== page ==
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JPMorgan Chase may need another $20 billion after Fed sets new rule

December 10, 2014, 1:47 PM UTC
Cancer Treatment For JPMorgan Chase Chief Executive Officer Jamie Dimon
FILE PHOTO: People stand inside the lobby of the JPMorgan Chase & Co. headquarters building in New York, U.S., on Thursday, April 10, 2014. Jamie Dimon, whose eight years atop JPMorgan Chase & Co. have made him one of Wall Streets most powerful leaders, said hell start treatment for throat cancer, raising new questions about succession plans at the biggest U.S bank. Photographer: Ron Antonelli/Bloomberg via Getty Images
Photograph by Ron Antonelli— Bloomberg via Getty Images

JPMorgan Chase & Co. needs to find more than $20 billion to beef up its capital reserves by 2019 to meet new regulations issued by the Federal Reserve.

The New York-based bank already faces the highest capital surcharge under international requirements, and that’s getting even more stringent after the Fed set out a plan Tuesday to increase surcharges on the eight largest U.S. banks.

The additional buffer is intended both to reduce the risk of a bank failure, and the need for publicly-funded bailouts if a major bank does fail. The new range of surcharges reflects the authorities’ desire to make sure that banks that are “systemically important” are even safer than smaller ones, and thus end the concept of “Too Big To Fail”.

The Fed didn’t outline specific requirements for each bank, but said it would raise its capital requirements anywhere from 1% to 4.5% of risk-adjusted assets. In order to meet the new demands, the eight U.S. banks would need an additional $21 billion, according to the Fed.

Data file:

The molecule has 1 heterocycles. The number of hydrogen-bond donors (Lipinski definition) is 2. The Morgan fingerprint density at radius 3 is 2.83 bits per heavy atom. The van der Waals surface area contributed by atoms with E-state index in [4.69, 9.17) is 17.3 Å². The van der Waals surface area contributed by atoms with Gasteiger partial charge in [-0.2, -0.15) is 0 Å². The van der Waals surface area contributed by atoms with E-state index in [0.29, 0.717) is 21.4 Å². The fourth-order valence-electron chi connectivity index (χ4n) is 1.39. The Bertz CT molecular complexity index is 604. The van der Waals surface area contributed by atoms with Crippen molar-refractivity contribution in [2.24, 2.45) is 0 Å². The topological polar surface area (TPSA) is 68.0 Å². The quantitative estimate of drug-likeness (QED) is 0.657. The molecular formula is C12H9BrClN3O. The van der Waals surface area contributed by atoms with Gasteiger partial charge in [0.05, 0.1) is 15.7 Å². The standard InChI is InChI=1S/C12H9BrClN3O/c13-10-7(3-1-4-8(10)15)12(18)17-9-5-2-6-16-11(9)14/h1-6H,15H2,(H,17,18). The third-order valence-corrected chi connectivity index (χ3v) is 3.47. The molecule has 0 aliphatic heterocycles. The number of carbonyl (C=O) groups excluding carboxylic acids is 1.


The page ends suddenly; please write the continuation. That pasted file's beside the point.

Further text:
According to comments by the central bank’s Vice Chairman Stanley Fischer, JPMorgan (JPM) will likely be the hardest hit by these new requirements. It is “the firm that is actually going to have to come up with more capital,” said Fischer. He added that one bank would need another $22 billion in reserves, a “pretty impressive shortfall.”

JPMorgan has about $163 billion in top-quality capital, or 10.1% of risk-weighted assets, as of the end of the third quarter. The levels meet the standard outlined by the Basel Committee on Banking Supervision. In order to meet the new 11.5% ratio indicated by the Fed for the highest-risk group, the bank would need more than $20 billion in additional capital.

While the bank is still reviewing the Fed’s proposal, JPMorgan is “well capitalized and intend to meet their requirements and time frames while continuing to deliver strong returns for our shareholders,” according to a company spokesperson.

On current trends, the bank should easily be able to reach the new threshold just by retaining earnings. It has been churning out over $5 billion a quarter in net profit this year as the economy returns to health.

Marianne Lake, JPMorgan’s chief financial officer, addressed the Fed’s updated regulation at an investor conference in New York Wednesday. She said the bank wouldn’t have to make “meaningful change” to its corporate and investment bank and will be able maintain its payout to investors while it meets the new requirements.

The Fed set a 2019 target for compliance. The committee said that “almost all” of the banks already meet the new standard, and all the companies are on the right track to succeed by the end of the 2016 to 2019 transition period.

The other banks that are subject to the new requirement are Citigroup (C), Morgan Stanley (MS), Bank of New York Mellon (BK), Bank of America (BAC), Wells Fargo (WFC), Goldman Sachs (GS) and State Street (STT).